Book Repair

I had so much fun today, for having to be inside. New York State has a Documentary Heritage Program wherein people who work in archives can take courses in proper archival techniques. I’ve signed up for the 8 lecture series that will be given by Cornell University over fall, winter and spring, and went to the first one today, titled: “Care, Handling and Storage of Library and Archive Materials.” The two ladies from Cornell who taught this course were phenomenal! They brought discarded books where the covers were completed off from the text and broken apart, requiring us to do a Full Book Repair! I didn’t know that I would be doing this when I woke up today! Don’t mind me, if you saw my home, you would realize why I get excited – I have floor to ceiling bookshelves in every room – except the bathroom. Not only did I repair a book, I created an MM box, too! So here’s the folded up MM box (sorry the photos are bad today):

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Not perfect, but it was my first time for this whole thing. Here’s the MM box opened up, and inside sits . . . the book I repaired!

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Warning: These are the boring details I wrote so I can remember what I did. Skip ahead if you want to just see the photos. I had to cut the excess paper off the book covers, from the spine and down to the shoulders (without cutting into the shoulders). I had to glue cambric tape (which is linen or cotton tape – the white tape you’ll see) onto just the shoulder of each side. I used an awl to poke 5 holes from the shoulder down to two signatures on each side. I had to do an overcast stitch with linen thread through the holes. Then I glued liner on the spine. I glued spine stiffener on the buckram (the blue stuff on the outside). I put glue on the area of the buckram outside of the spine stiffener. I placed the covers on the buckram, and folded the access up around the top and bottom. Put glue on the bottom of the cambric tape so it will adhere to the cover. Then glue the buckram onto the cover. Here’s the back of the book, showing the buckram:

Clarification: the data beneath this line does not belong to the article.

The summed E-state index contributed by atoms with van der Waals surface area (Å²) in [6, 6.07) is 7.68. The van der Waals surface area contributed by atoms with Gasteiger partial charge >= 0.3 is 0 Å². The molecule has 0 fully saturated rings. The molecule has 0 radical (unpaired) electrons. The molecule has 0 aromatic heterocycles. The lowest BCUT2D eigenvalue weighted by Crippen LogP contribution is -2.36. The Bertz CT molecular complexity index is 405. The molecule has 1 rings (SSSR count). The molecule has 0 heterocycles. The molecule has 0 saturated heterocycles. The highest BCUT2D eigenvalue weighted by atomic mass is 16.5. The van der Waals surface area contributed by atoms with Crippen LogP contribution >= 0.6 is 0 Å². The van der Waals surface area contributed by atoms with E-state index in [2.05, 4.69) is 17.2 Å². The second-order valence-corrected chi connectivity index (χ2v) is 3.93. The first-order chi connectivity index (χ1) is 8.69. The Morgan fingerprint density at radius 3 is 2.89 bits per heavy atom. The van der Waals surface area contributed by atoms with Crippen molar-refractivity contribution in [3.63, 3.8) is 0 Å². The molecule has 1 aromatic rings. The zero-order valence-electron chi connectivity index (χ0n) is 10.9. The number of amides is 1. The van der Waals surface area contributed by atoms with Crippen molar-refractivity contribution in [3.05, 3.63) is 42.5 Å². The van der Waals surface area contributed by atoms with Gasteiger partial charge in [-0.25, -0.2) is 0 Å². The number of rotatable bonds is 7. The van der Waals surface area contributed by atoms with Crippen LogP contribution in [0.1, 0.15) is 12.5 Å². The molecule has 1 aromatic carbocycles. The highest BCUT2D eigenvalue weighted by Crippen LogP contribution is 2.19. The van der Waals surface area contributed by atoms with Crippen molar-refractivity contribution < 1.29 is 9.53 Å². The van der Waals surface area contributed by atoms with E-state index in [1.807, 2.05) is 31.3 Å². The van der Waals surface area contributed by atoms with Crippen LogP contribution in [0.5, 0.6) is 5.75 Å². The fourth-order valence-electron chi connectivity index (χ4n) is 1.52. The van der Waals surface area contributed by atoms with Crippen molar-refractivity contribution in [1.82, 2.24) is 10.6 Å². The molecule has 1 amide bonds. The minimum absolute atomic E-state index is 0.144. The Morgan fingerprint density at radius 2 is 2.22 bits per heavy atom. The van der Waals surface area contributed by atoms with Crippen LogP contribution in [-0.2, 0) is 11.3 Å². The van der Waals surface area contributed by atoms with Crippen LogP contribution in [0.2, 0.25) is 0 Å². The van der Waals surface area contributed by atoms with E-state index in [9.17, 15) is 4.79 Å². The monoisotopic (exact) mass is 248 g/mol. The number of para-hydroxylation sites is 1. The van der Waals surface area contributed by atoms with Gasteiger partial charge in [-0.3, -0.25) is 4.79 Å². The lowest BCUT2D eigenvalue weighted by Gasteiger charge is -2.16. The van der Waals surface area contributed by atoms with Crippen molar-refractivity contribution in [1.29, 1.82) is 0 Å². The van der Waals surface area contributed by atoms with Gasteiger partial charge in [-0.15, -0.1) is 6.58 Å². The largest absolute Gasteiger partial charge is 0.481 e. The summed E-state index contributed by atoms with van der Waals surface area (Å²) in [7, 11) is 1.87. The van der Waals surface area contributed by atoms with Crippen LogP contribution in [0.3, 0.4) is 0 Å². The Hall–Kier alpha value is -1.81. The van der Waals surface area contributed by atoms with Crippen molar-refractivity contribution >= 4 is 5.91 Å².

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Here’s the front inside cover showing the cambric tape glued to the cover.

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And here’s the inside of the back:

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After this is all done, I took the original spine, scraped the original paper off the back, and glued it onto the buckram (sorry for the fuzzy photo):

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The ladies said my book and MM box turned out really good and opened really nice – yay! I wouldn’t want to do this for a living, though, because I was sneezing and sniffing as I was scraping the old paper off the spine parts. Anyway, now that this book is nicely repaired it almost makes me want to read it!


4 Comments (+add yours?)

  1. Laura
    Sep 22, 2006 @ 18:27:01

    So this is what librarians do all day.


    Interesting process.


  2. Pam
    Sep 22, 2006 @ 19:08:44

    There is a job posting at a nearby University in the rare books department for book repair, and I would dearly love to do this job, but the dust, oh my, the dust from the old paper is very annoying! But lo, I signed up for another session in book repair – just to make sure it is set in my head in case I am ever asked to do it.


  3. Susan Gets Native
    Sep 22, 2006 @ 22:47:02

    That DOES look good enough to read!
    Pam, that was so NOT uninteresting….I think it rocks!


  4. Pam
    Sep 23, 2006 @ 07:50:06

    Thanks Susan! I think it rocks, too! I love books, and I’m not a librarian!


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